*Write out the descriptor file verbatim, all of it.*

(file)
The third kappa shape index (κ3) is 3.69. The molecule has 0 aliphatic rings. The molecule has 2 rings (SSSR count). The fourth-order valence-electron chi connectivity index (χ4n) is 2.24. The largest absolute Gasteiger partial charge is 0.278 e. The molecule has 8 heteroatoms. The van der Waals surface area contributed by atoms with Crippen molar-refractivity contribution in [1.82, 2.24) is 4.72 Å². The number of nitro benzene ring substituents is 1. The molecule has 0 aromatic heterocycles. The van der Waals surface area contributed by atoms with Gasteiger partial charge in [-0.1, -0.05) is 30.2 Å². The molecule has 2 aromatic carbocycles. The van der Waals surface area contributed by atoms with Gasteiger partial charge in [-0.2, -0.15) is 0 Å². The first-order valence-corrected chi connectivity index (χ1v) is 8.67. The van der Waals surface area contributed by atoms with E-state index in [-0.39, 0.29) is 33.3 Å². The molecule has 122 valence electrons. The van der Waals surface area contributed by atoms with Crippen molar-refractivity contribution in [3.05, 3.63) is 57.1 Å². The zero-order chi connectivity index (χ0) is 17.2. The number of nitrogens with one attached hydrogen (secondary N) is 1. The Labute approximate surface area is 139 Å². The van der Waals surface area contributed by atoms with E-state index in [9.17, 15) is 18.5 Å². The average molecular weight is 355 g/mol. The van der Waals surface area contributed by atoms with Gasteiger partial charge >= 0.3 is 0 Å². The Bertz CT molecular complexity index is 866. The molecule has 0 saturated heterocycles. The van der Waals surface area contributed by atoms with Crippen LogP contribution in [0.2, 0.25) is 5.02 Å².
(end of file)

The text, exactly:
The third kappa shape index (κ3) is 3.69. The molecule has 0 aliphatic rings. The molecule has 2 rings (SSSR count). The fourth-order valence-electron chi connectivity index (χ4n) is 2.24. The largest absolute Gasteiger partial charge is 0.278 e. The molecule has 8 heteroatoms. The van der Waals surface area contributed by atoms with Crippen molar-refractivity contribution in [1.82, 2.24) is 4.72 Å². The number of nitro benzene ring substituents is 1. The molecule has 0 aromatic heterocycles. The van der Waals surface area contributed by atoms with Gasteiger partial charge in [-0.1, -0.05) is 30.2 Å². The molecule has 2 aromatic carbocycles. The van der Waals surface area contributed by atoms with Gasteiger partial charge in [-0.2, -0.15) is 0 Å². The first-order valence-corrected chi connectivity index (χ1v) is 8.67. The van der Waals surface area contributed by atoms with E-state index in [-0.39, 0.29) is 33.3 Å². The molecule has 122 valence electrons. The van der Waals surface area contributed by atoms with Crippen molar-refractivity contribution in [3.05, 3.63) is 57.1 Å². The zero-order chi connectivity index (χ0) is 17.2. The number of nitrogens with one attached hydrogen (secondary N) is 1. The Labute approximate surface area is 139 Å². The van der Waals surface area contributed by atoms with E-state index in [9.17, 15) is 18.5 Å². The average molecular weight is 355 g/mol. The van der Waals surface area contributed by atoms with Gasteiger partial charge >= 0.3 is 0 Å². The Bertz CT molecular complexity index is 866. The molecule has 0 saturated heterocycles. The van der Waals surface area contributed by atoms with Crippen LogP contribution in [0.2, 0.25) is 5.02 Å².